EXA: The Infinite Instrument + Magic Leap One
I’ve never felt quite so powerful sitting on the piano bench. For years, I have accompanied my own piano-playing with rhythms stomped on the floor, melodies sung aloud, and other parts heard only in my imagination. But now, surrounded by EXA’s musical instruments, I can bring all those other parts to life. EXA gives me complete control of a virtual band, floating just above my piano, ready to perform whatever, and whenever, I ask.
Today, I’m proud to announce the launch of “EXA: The Infinite Instrument” for Magic Leap One. My music-making app began its life in virtual reality, but Magic Leap’s Independent Creator Program provided the opportunity to unleash EXA into the Magicverse. This makes EXA more portable and versatile than ever before. Wearing the Magic Leap One, you can now bring your “infinite instrument” almost anywhere — from piano benches and couches to garage bands and live stages.
Building a virtual EXA band around a real-world piano.
There’s a lot you can do with EXA, but the basic idea is this: place musical shapes within your workspace, use the available tools to play those shapes, and capture your performances with the loop recorder. You can move and rearrange your shapes (called “ringers”) into any formation, choose from thousands of different sounds for each one, and assemble your recorded loops into a full song using the sequencer.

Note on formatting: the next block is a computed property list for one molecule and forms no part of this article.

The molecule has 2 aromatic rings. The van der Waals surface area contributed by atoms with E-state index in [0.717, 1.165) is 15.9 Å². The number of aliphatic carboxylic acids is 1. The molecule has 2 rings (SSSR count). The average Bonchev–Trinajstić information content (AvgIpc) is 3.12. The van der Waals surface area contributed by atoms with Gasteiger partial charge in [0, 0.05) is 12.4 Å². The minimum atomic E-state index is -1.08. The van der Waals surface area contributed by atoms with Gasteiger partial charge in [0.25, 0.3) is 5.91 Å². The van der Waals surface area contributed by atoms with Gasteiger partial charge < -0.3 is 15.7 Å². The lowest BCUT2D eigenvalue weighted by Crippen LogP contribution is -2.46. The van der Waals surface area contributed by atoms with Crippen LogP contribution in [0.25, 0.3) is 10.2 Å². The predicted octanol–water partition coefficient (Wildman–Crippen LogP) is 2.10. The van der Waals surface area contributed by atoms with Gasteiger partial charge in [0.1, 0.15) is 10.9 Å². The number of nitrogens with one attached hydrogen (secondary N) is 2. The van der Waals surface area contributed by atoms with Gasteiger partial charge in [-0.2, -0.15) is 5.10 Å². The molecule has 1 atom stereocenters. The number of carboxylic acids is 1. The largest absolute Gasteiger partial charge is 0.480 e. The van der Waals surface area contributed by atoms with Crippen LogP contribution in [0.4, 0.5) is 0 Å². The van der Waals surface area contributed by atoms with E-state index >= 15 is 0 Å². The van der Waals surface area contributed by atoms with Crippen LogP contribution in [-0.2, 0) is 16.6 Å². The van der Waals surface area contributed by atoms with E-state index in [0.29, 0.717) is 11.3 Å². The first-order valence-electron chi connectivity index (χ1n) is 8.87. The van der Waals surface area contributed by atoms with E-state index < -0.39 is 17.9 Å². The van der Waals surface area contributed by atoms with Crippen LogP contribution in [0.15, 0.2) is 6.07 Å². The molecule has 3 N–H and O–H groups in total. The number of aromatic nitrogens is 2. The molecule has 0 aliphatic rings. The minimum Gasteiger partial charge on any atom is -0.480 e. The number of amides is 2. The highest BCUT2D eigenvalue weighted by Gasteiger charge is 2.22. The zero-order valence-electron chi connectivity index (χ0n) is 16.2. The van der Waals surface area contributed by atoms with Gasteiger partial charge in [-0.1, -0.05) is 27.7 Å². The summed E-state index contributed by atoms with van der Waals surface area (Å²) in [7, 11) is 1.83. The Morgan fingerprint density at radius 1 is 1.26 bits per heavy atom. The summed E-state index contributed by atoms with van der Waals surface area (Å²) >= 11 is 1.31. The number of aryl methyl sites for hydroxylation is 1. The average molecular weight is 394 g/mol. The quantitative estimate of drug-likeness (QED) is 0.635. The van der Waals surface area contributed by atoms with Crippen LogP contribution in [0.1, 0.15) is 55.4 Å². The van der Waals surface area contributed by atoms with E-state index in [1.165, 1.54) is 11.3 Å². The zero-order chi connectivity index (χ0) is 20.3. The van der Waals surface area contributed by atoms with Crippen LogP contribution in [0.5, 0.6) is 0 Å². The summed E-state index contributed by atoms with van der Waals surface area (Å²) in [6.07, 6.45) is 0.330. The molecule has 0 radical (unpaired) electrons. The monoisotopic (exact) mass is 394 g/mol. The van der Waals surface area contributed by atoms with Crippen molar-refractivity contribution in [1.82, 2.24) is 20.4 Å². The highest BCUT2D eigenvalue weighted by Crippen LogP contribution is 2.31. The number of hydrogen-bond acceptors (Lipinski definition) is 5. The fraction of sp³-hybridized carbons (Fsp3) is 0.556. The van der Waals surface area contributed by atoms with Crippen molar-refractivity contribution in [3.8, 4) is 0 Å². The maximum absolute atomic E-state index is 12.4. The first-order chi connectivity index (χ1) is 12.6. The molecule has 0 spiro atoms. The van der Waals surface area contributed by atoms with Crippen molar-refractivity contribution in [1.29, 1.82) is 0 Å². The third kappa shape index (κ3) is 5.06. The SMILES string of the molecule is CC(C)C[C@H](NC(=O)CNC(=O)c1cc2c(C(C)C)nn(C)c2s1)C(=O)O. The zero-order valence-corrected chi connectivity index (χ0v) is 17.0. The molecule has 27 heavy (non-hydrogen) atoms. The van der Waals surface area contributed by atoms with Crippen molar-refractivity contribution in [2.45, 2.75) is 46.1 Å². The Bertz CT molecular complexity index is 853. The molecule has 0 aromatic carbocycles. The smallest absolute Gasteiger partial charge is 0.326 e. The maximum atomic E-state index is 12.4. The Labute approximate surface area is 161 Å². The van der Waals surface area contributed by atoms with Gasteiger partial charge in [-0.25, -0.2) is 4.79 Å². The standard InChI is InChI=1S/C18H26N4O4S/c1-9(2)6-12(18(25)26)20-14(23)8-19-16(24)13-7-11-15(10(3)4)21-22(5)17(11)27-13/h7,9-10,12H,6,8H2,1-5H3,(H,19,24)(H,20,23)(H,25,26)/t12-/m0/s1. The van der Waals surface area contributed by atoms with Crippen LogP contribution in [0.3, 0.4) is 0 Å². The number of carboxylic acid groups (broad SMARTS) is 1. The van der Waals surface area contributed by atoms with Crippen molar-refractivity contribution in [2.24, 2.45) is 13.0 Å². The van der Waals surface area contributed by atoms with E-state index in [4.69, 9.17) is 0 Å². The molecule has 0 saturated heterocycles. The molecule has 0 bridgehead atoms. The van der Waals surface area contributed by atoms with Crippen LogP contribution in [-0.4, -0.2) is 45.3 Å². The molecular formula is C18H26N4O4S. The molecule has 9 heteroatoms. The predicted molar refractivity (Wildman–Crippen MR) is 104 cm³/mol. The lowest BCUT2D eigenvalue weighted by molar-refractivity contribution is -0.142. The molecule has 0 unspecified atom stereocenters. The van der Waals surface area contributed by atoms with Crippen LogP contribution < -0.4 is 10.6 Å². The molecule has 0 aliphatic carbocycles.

To create the “virtual band” experience, EXA features robot-like avatars that can recreate the motions you made while recording each loop. These avatars do a surprisingly good job of conveying the body language and energy of the performer, as they capture the exact ways you moved or danced or otherwise rocked-out during your performance.
Creating a simple song in EXA without ever leaving the couch.
Since 2007, I have worked as a development and design consultant via my company, Aesthetic Interactive. My mission has always been to bring the dev and design worlds together — crafting stunning experiences through exceptional software.
Along the way, I started working with spatial computing, and I haven’t looked back. I love exploring the endless possibilities of this new space, and have a particular interest in user interface, interaction, and experience. There’s something special (and especially challenging) about designing spatial systems — to be most effective, the system must be intuitive, efficient, visually interesting, and feel good to use, all at the same time
My work on EXA began in late 2016, and I have been improving and expanding the app ever since. EXA evolved from one of my earliest spatial projects, VR Guitar, a 30-string virtual instrument performed with 3D hand input. And EXA’s user interfaces are all built using Hover UI Kit, my open-sourced Unity toolkit for creating spatial interfaces.
Into The Magicverse